Dayme Arocena. Photo courtesy of the artist.

4 Artists Preserving Santería, Kumina & Yoruba Religion Through Their Music

Acts like Ibeyi, Daymé Arocena, Zara McFarlane and Sibusile Xaba are creating spaces for spirituality and religion in their songs.

Contemporary African music does a great job at mirroring the vibrant culture that inspires it. A cross section of its genres will mirror the dominant themes in the lives of Africans, from the infectious dance rhythms of gqom and afrobeats fertilizing the joy in celebration to the soulful meditation of desert rock or Ethio-jazz for pensive days. One aspect of current African music that's quite apparent but often minimized is the space it has created for spirituality and religion.

Over the past few years, artists such as Ibeyi, Daymé Arocena, Sibusile Xaba, Zara McFarlane and many others have etched a major conduit for the flow or spiritual energy through contemporary and popular music. They define their work by various religious and spiritual practices such as Yoruba, Kumina and Santeria. Music is one of the few ways through which you learn about indigenous African traditions as the intricacies of these doctrines are largely overshadowed and eroded by the rapid growth of Islam and Christianity. But what are the ways in which these musicians are instrumentalizing their spirituality and how is it preserving the culture?

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Photo by Nii Kotei.

Ghana's Winneba Fancy Dress Festival Is a Living Museum

This photo story shows the annual celebration of sheer ingenuity and living history.

Where would you see Mortal Kombat characters, Black Jesus, Donald Trump, members of a royal wedding party and cowboys wielding Supreme cash guns in one place at the same time? At the start of the year in Winneba, a town in the central region of Ghana, these characters and more draped the coastal town in iridescent color for the Winneba Fancy Dress Festival.

The annual masquerade festival is a celebration of sheer ingenuity and living history. The tradition of masquerading emerged from contact with Dutch colonizers who introduced putting on masks and wearing fanciful attires to socialize in many coastal towns in Ghana. The people of Winneba adopted and owned this practice by setting up various masquerade troupes—as far back as the 1930s—to create elaborate characters and perform with marching bands for their townsfolk. In 1957, the institution was formalized by Ghana's first president, Dr. Kwame Nkrumah, who sponsored the first parade to mark Ghana's independence. The 60th edition of the festival was spread over an entire week and comprises, exhibitions, panel discussion, tours, various marching floats, all of which culminated into the final parade on new year's day where the four troupes competed for a trophy.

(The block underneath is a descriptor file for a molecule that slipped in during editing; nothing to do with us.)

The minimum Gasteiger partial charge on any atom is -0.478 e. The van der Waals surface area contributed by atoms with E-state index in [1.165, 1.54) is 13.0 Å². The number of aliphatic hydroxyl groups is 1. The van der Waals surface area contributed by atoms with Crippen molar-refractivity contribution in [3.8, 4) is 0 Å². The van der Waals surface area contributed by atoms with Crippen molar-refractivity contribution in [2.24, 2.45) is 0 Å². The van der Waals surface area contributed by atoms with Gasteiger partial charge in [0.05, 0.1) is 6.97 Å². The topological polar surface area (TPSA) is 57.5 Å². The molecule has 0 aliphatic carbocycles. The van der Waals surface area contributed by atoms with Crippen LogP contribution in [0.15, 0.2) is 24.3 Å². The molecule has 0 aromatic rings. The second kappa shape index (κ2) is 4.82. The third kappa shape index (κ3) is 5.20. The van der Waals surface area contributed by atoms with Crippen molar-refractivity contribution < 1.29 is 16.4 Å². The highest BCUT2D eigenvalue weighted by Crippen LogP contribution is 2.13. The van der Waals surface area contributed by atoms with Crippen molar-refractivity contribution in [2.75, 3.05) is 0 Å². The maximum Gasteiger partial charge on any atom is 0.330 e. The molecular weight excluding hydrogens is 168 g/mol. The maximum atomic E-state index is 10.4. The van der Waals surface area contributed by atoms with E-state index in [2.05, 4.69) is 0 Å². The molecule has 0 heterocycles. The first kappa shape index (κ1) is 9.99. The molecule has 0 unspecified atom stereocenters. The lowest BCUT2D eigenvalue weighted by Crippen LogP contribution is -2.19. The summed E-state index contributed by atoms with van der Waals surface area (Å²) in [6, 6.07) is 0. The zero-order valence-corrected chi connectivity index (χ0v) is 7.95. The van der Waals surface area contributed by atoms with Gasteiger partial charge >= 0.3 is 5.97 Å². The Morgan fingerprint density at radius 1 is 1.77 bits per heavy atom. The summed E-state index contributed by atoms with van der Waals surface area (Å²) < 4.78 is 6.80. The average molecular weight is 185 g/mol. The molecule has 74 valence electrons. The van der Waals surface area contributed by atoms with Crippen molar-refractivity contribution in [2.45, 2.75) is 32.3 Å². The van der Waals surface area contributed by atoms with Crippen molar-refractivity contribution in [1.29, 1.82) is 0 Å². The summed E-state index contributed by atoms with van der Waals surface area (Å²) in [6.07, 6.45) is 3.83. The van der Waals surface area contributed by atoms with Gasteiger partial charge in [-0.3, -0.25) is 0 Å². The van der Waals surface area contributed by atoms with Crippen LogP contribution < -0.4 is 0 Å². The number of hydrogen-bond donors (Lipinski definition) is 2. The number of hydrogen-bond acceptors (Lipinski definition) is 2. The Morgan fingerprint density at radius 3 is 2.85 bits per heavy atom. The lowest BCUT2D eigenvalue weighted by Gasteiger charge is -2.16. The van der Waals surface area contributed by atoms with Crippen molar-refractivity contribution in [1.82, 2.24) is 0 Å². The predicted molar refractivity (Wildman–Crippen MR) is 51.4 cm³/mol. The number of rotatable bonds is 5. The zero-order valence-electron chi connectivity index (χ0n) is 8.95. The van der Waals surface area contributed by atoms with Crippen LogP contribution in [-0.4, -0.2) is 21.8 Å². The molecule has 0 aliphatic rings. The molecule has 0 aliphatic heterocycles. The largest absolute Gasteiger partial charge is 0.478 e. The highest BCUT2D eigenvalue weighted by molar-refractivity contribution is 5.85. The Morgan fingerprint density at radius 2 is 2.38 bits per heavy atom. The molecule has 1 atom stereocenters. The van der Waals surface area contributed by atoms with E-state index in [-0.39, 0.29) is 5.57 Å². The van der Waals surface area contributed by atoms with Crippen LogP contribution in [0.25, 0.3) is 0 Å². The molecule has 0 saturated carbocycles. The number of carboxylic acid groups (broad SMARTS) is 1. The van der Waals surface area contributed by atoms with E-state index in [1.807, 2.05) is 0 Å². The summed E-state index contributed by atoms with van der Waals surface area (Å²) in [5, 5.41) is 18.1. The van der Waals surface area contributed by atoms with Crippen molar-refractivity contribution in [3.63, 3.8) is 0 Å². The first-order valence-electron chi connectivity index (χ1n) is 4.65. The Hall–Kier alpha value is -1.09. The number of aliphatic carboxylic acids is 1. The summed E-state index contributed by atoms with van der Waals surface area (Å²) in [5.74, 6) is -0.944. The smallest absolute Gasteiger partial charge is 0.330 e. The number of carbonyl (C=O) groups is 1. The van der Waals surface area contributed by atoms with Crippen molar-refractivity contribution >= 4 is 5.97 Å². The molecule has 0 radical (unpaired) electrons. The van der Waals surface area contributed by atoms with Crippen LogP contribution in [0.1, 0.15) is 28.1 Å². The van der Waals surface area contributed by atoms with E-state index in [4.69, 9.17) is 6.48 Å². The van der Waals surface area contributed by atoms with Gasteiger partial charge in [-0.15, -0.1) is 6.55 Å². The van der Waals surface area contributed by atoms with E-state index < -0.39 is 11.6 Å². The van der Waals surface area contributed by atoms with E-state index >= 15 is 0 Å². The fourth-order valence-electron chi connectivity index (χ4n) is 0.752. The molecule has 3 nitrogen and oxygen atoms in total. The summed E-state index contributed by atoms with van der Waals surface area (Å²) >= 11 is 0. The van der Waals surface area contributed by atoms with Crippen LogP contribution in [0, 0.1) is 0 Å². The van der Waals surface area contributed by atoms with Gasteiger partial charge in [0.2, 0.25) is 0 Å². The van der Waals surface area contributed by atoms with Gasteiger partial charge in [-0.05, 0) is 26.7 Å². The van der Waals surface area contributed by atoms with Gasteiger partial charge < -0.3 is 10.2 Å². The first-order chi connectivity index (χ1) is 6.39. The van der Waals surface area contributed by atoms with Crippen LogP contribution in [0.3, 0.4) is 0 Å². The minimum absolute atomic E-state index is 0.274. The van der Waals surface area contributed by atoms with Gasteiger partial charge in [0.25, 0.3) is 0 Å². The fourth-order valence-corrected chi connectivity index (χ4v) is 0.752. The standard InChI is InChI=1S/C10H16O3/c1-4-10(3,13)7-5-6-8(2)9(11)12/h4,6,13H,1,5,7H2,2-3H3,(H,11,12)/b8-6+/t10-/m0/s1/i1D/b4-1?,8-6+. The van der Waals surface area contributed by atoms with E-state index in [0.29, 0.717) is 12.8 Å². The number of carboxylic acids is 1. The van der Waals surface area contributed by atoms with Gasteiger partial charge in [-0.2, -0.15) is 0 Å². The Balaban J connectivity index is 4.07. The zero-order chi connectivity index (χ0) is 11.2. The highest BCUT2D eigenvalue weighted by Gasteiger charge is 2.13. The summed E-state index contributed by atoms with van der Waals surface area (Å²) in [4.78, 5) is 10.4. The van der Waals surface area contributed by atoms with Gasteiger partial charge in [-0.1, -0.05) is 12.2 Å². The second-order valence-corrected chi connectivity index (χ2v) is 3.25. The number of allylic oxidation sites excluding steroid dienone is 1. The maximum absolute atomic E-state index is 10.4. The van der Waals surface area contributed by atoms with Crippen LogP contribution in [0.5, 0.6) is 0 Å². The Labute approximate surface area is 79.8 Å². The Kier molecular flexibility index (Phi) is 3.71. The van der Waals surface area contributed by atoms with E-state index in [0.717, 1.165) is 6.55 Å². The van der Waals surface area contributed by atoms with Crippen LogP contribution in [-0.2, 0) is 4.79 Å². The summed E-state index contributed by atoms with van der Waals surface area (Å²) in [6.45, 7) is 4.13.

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Photo by Nii Kotei Nikoi.

These Ghanaian Women Artists Publicly Chart Paths to Healing from Sexual Violence

Mixtape Notes To The Shadows is a collaborative mixed media exhibition that uses art to show the complex process of healing.

How do you trap a shadow? How do you hold onto to something that slips out of your hands and appears when you step into the light? In Ghanaian society, which is predominantly patriarchal, issues like sexual violence and harassment are treated as shadows, suppressed and left to brood in the dark, unspoken and unaddressed. Despite the undocumented number of people who are tormented by these shadows, it's hard to confront something that society does not believe exists in the way that you experience it.

Dr. Sionne Rameah Neely and Josephine Ngminvielu Kuuire, who are artists and survivors of sexual violence, decided to draw out these demons and shadows by leaving notes for them through art. Mixtape Notes To The Shadows, their collaborative mixed media exhibition and performance, was an open surgery on sexual trauma inviting witnesses as they chart their respective journeys to healing.

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